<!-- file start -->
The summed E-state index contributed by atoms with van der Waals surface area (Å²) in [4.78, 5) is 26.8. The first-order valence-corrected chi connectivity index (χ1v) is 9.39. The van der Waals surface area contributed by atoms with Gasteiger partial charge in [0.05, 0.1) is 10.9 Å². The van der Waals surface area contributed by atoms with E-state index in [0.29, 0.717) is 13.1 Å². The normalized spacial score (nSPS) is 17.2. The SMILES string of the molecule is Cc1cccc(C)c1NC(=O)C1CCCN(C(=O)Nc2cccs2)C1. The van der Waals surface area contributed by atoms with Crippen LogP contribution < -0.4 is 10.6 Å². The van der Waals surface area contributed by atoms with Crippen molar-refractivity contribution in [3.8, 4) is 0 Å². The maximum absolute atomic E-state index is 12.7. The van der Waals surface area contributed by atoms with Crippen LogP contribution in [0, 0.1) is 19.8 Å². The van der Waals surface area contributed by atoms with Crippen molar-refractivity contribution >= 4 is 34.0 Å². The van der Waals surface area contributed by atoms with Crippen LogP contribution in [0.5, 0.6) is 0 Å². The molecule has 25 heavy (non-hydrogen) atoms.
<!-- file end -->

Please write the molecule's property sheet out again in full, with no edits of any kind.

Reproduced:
The summed E-state index contributed by atoms with van der Waals surface area (Å²) in [4.78, 5) is 26.8. The first-order valence-corrected chi connectivity index (χ1v) is 9.39. The van der Waals surface area contributed by atoms with Gasteiger partial charge in [0.05, 0.1) is 10.9 Å². The van der Waals surface area contributed by atoms with E-state index in [0.29, 0.717) is 13.1 Å². The normalized spacial score (nSPS) is 17.2. The SMILES string of the molecule is Cc1cccc(C)c1NC(=O)C1CCCN(C(=O)Nc2cccs2)C1. The van der Waals surface area contributed by atoms with Crippen LogP contribution < -0.4 is 10.6 Å². The van der Waals surface area contributed by atoms with Crippen molar-refractivity contribution in [3.8, 4) is 0 Å². The maximum absolute atomic E-state index is 12.7. The van der Waals surface area contributed by atoms with Crippen LogP contribution in [0, 0.1) is 19.8 Å². The van der Waals surface area contributed by atoms with Crippen molar-refractivity contribution >= 4 is 34.0 Å². The van der Waals surface area contributed by atoms with Crippen LogP contribution in [0.5, 0.6) is 0 Å². The molecule has 25 heavy (non-hydrogen) atoms.